While combat is the weakest form of conflict, moral dilemma is the most powerful. Moral dilemma is internal conflict – person vs. self. Additionally, it often comes hand-in-hand with layers of person vs. person and person vs. environment. Why? Because in order to demonstrate deeper, emotionally charged issues, it is often useful to add external pressures. So, a Lutheran Minister lost with his four-year-old daughter in a tsunami-ravaged village where Islamic law requires the loss of a hand for stealing takes the apple in order to feed his daughter. Here we have person vs. person, person vs. environment, and person vs. self. That last one is the one that really grabs the reader. The minister must come to terms with himself over the interactions of his beliefs, his desire to represent his church in all things, his own hunger, his responsibility to and love for his daughter, and the future self he will have to live with if he fails in any of these core identity issues. The opposition of the shop keeper combined with the difficulties of the environment serve to force the deeper issues into focus.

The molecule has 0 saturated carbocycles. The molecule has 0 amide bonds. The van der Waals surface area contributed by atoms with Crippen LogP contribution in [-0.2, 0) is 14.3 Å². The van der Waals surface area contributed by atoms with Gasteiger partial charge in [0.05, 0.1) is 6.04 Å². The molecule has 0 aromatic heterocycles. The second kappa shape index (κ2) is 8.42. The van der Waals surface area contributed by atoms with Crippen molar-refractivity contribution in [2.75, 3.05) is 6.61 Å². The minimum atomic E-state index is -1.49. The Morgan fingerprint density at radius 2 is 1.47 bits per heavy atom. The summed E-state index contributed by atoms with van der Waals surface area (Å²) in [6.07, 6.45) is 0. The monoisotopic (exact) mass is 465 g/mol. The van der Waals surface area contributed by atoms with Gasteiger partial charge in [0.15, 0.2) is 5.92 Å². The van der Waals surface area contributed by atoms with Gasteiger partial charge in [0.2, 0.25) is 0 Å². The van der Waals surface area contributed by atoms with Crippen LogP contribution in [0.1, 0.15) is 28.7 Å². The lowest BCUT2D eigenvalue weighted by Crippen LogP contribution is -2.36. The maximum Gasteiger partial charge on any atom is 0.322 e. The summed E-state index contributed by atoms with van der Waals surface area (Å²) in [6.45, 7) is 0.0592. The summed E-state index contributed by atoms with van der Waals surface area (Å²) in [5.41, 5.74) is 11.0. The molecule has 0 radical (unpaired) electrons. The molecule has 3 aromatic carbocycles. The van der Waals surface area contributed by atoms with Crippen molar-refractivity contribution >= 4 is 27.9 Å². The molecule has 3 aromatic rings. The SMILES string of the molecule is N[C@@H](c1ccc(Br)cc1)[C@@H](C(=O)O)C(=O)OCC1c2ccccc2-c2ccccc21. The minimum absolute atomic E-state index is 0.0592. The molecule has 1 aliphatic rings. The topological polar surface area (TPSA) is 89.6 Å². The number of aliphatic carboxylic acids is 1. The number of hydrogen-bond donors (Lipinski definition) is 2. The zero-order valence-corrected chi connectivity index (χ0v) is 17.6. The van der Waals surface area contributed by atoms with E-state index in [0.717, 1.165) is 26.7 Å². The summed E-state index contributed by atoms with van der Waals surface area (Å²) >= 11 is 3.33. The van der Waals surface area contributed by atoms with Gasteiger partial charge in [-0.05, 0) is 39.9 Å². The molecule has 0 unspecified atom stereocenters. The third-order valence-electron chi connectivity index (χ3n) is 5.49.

Add all this to your best literary language and you have spice for your poetic genius.
TreeTip for October 2009: Character Interpretation of Setting
by Eric Witchey
Whether working in first or third person narrative, fiction writers all encounter the problem of narrative distance. Hours of work on character profiles and developing setting can end up meaningless unless our prose allows the reader live the experience of the story in the skin of the character rather than observing from outside as if merely watching television.